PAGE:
The January 2009 Premiere of Douglas Lee’s Lifecasting at the New York City Ballet
There’s something grand about the New York City Ballet, but there’s also something musty, even though the twinkling ceiling is spotlessly clean. Perhaps it’s the mothballed fur coats wrapped around half the audience, or the French pastry costumes of the prole-ish corps de ballets, who wave their stiff arms in concentric semicircles, heralding the principal dancers with paste-up smiles. Most likely, it’s the time-warped choreography: immobile torsos, port de bras like railroad tracks, a brigade of dancers doing the exact same thing at the exact same time in a circle, or a half-circle, or a row, with the most important action happening center-stage: the beautiful, helpless woman turned in circles by the dashing, high-jumping man, with five seconds for applause after every hyperbolic flourish. It’s exhausting.
I don’t doubt that much of the fusty audience at Lifecasting’s premiere found Douglas Lee’s astonishing new ballet to be disturbingly “modern,” but the British choreographer, hailing from the Stuttgart Ballet, where he is a principal dancer as well as a choreographer, mesmerizes us in a time-warp of his own. With eleven dancers wrapped tightly in Klimt lamé, he stages an urgent, powered spectacle reminiscent of German Expressionist paintings: a stylized angst revealed in terrified eyes, attenuated limbs, balanced asymmetry.
But if this delicious nightmare comes to us from the paintings of 1918, so far as NYCB’s repertory is concerned, Lee’s work is quite contemporary. Pointe shoes preserve the leg’s dramatic line, but torsos have a Cunningham mobility. There are more pas-de-troix than pas-de-deux, searing combinations of bodies that tangle in and out of each other, girls solemnly swung between two men, legs jackknifed with the intimation of something illicit.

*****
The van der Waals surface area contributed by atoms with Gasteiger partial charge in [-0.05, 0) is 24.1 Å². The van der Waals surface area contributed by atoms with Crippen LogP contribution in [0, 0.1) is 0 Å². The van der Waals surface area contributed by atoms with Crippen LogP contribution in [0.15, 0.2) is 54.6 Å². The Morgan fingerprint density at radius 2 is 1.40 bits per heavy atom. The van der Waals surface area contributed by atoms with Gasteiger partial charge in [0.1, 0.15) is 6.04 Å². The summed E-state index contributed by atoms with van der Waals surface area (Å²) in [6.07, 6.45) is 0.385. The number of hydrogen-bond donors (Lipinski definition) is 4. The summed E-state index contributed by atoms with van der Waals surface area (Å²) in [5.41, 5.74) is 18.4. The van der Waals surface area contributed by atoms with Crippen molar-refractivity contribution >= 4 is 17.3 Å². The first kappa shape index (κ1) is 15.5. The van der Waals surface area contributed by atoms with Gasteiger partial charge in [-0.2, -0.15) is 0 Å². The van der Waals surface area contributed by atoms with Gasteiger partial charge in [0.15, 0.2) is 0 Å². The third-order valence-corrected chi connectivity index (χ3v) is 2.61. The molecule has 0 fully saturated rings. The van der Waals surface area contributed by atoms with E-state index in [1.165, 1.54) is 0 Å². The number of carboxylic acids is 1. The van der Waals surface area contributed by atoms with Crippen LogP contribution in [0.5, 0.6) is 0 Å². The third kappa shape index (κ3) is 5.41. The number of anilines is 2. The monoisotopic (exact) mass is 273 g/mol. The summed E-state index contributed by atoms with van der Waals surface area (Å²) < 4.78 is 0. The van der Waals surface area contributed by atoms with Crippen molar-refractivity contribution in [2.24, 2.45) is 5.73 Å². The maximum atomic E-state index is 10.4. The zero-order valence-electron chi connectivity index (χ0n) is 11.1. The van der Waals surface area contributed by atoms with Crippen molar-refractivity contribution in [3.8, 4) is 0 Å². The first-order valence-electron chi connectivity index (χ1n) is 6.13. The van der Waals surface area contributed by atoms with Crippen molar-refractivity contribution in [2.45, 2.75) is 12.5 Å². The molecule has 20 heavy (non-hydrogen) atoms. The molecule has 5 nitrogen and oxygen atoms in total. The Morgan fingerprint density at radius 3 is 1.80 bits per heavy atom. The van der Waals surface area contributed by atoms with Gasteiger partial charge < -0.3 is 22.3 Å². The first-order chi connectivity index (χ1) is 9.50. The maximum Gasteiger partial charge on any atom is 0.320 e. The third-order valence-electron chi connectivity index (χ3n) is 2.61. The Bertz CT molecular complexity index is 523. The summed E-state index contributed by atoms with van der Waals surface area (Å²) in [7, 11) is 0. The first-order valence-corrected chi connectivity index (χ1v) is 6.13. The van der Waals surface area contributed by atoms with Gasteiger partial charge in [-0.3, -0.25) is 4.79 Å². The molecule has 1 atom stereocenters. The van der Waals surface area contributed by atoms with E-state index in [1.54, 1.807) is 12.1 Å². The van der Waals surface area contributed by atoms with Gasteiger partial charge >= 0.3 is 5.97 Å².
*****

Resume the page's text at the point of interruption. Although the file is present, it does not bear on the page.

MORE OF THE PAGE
Lee rarely, if ever, places any action center-stage, using space as equitably as he uses bodies—it is almost impossible to distinguish rank between dancers. To highlight solos by the extraordinary Robert Fairchild, who dances like a raging phantom made simultaneously of steam and steel, Lee places a group of dancers on one side of the stage, the soloist on the other. Bodies not dancing lie on the floor, arching their backs to create ecstatic silhouettes before rising again to action, or linger upstage on a hidden staircase, from which they can step back up into the apricot light.
This light comes from the stage’s only scenery, certain to baffle traditionalists: a sensual cluster of pregnant pods, bulbous grapes. These surreal, blind eyeballs, glowing warmly in pointed directions, are mounted on a pole far up stage right, and at key moments glide up or down, gently modifying their incubating glow. The music, too, all strings, from Ryoji Ikeda and Steve Reich, though surprisingly melodic for ears accustomed to contemporary composers, wears on those with more antique sensibilities, for it has no dramatic highs and lows, no invitations to grandiosity or fanfare or climax: only a steady seething, an almost tangible web in which the bodies sometimes stick, against which they sometimes fight.
Lifecasting is an artistic process in which a sculptor makes a mold from a live model, then fills that mold with molten material; when the material cools and hardens, the husk can be peeled away to reveal the statue. Lee chose this title because he created this work literally on the bodies of these particular dancers. When he arrived in New York, invited by NYCB’s Emerging Choreographer’s program, he hadn’t choreographed a phrase; he watched the dancers in class, chose the eleven that appealed to him most, and began to create Lifecasting by watching them, obsessively recording rehearsals to keep watching them when they were not there.
Perhaps this is why Lee’s creation is so emotive, so genuine, so visceral: dancers accustomed to posing prettily were at last invited to express something internal, or try on the body of a stalking feline predator, a struggling sub-aqueous snake. In spite of his embracing of a ninety-year-old vamping aesthetic, Lee promises that there is indeed a future for ballet, on a fast trajectory away from pomp, priss, and paint-by-number emotions.